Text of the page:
Researchers have determined 98% of the genome of a fetus using only a blood sample from the mom, while pregnant, and a saliva specimen from the dad.
Jay Shendure at the University of Washington supervised the research team, which hopes their process will allow thousands of genetic diseases to be detected prenatally.
The researchers say their procedure could be widely available in three to five years. Others say it will take longer. At present, according to the University of Washington researchers, a fetal genome produced in this manner would cost $20,000 to $50,000 to acquire. Plus, they say, even greater accuracy is needed. Both lower cost and greater accuracy are expected in the years ahead.
When that happens, the ability to know so much about an unborn child is sure to raise ethical questions, as some parents may try to use the tests along with abortions to determine preferred traits for their children.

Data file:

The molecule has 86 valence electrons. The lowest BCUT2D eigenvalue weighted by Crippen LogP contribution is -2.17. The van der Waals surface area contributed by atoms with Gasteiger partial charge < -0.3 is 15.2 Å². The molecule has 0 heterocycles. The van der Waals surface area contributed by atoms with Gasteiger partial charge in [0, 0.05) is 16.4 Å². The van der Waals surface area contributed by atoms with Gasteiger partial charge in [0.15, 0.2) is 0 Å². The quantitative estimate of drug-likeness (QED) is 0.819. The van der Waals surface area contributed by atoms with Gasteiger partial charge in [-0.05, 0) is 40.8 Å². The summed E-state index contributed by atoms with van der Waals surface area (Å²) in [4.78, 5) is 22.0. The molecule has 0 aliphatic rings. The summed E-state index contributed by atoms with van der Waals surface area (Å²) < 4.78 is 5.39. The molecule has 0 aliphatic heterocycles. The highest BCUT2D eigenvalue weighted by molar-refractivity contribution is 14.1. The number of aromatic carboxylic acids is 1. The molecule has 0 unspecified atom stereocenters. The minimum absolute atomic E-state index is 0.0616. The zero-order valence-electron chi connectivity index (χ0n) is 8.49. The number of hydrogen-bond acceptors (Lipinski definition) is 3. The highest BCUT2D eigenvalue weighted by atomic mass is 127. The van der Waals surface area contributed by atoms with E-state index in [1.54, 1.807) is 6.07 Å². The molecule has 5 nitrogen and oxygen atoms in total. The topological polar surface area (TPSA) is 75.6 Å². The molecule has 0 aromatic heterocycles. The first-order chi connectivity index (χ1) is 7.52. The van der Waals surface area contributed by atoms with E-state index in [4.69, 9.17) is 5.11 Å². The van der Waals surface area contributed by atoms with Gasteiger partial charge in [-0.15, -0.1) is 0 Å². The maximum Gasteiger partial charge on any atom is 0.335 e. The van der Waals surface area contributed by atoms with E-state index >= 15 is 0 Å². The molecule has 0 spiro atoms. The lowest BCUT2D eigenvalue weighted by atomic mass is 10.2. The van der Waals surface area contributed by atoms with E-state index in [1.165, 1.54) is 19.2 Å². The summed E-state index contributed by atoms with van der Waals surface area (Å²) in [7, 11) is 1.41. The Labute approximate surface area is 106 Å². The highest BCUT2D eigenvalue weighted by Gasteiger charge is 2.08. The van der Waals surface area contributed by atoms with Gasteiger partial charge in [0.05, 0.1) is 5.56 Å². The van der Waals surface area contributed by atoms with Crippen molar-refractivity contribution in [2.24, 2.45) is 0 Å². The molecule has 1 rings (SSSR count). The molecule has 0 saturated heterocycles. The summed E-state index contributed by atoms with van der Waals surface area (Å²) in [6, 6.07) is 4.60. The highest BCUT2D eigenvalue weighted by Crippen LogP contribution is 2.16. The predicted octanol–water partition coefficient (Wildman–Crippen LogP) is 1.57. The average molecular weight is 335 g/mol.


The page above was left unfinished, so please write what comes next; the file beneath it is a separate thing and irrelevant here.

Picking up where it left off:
Bottom line: University of Washington researchers led by Jay Shendure have determined 98% of the genome of a fetus using only a blood sample from a pregant woman, and a saliva specimen from the father. The process ultimately will allow thousands of genetic diseases to be detected prenatally, while raising ethical questions.